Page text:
A lot has already been written about Thalerhof, near Graz, and other concentration camps from the days of World War I. When the Austro-Hungarian armies, with the assistance of Germany, again drove the Russians back across the Zbruch River, an unprecedented terror towards the so called "Russophiles" was unleashed, in retaliation for "Russophiles" purported contrivance to the earlier losses of the Austrian army.
The Austrian authorities declared, that they would pay 300 Austrian crowns for every "spy" that was turned in. Those eager to make some money were found, and because of them many innocent people perished. Victims were hung from scaffolds erected in densely populated areas, or from trees along the roads. Austrians, Hungarians, Poles, and Jews, did not take the time to differentiate between "Russian", "Rus'", or "Rusyn" (Ruthenian). However, some of our own people also contributed to this tragedy.
There were cases, where in areas, entirely populated by Poles, brother would be turned in by brother for those 300 crowns. It was sufficient for the provocator to point a finger at the "Russian spy", for that human being's fate to be decided. The verdict was pronounced by the Austrian petty officer: the first to be hung, and the second to be issued the "Judas" payment.
During the initial phase of the war, the Parliament did not function in Vienna for two years. When the young emperor Karl convened the Parliament, the truth about the tyranny of the Austro-Hungarian military became generally well-known. This is just one hellish example of emperial terror, though history shows, that all the other dictatorships around the world behaved no better. For centuries the fate of Lemkos was settled within the framework of other empires.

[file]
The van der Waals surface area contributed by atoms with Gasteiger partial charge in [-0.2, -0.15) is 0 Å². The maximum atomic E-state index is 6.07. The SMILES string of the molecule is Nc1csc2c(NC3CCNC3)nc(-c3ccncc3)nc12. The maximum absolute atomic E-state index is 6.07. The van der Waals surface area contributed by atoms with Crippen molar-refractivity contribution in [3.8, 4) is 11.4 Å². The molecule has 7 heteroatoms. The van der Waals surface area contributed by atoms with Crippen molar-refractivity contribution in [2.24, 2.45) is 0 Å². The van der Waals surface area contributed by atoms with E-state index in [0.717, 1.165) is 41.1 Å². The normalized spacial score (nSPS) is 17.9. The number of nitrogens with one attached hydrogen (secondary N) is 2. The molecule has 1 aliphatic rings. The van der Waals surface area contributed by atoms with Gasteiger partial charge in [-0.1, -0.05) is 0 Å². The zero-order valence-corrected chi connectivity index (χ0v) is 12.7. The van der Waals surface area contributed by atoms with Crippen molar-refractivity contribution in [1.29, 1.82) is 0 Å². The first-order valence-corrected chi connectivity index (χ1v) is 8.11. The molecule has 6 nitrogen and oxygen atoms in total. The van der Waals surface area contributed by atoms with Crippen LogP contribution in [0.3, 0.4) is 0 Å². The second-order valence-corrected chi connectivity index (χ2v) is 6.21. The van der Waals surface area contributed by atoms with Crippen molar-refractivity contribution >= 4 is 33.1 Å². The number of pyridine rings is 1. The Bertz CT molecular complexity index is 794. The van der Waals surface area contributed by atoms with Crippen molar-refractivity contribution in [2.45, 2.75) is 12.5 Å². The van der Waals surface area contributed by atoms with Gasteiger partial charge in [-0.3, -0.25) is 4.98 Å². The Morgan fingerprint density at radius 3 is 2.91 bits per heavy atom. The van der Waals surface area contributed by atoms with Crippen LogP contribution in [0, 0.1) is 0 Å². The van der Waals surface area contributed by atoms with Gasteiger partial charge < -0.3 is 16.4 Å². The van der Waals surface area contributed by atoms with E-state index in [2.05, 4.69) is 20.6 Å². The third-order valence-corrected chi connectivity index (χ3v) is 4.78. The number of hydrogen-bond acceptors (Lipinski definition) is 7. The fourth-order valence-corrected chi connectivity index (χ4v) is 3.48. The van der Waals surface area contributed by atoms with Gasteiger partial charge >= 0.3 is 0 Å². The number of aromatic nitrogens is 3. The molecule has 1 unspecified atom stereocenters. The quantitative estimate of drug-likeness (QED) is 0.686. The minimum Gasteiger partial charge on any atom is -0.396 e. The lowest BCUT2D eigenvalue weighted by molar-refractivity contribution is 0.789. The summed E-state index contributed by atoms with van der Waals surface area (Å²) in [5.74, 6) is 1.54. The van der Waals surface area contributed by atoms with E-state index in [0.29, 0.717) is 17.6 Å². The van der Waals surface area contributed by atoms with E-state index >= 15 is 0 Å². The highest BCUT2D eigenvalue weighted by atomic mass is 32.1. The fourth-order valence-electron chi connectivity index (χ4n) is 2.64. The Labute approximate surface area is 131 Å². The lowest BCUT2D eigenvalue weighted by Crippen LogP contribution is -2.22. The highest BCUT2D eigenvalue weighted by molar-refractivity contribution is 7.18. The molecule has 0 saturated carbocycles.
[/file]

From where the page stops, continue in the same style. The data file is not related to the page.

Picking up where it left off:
In many Lemko villages, during the period between the two World Wars, memorial crosses were erected to commemorate the victims of Thalerhof. Today a "Thalerhof" cross can be seen at Theodor Goch's museum in Zyndranova, which he found amidst the ruins of Lemkivshchyna.
* Editor's Note: As a matter of fact, at the beginning of WW I the leaders of the Moscophile party created in Kyiv "The Supportive Committee of the Russian Army". This committee released a special brochure-guidebook, stamped "Secret. Exclusively for Officers of the Russian Army" which was entitled "Modern Galicia. Its Political and Economic Outlook" with addresses of Moscophile organizations and leaders, on whom the Russian Army could rely. One of these brochures fell into the hands of the Austrian police (apparently from a captured officer) and this in turn led to mass repressions. From Eastern Galicia over 5,000 persons were shipped to Thalerhof, and from Lemkivshchyna about 3,000.
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Copyright ®1997 Jon W. Madzelan
This Home Page was created on Monday, June 16, 1997
Most recent revision Saturday, July 04, 1997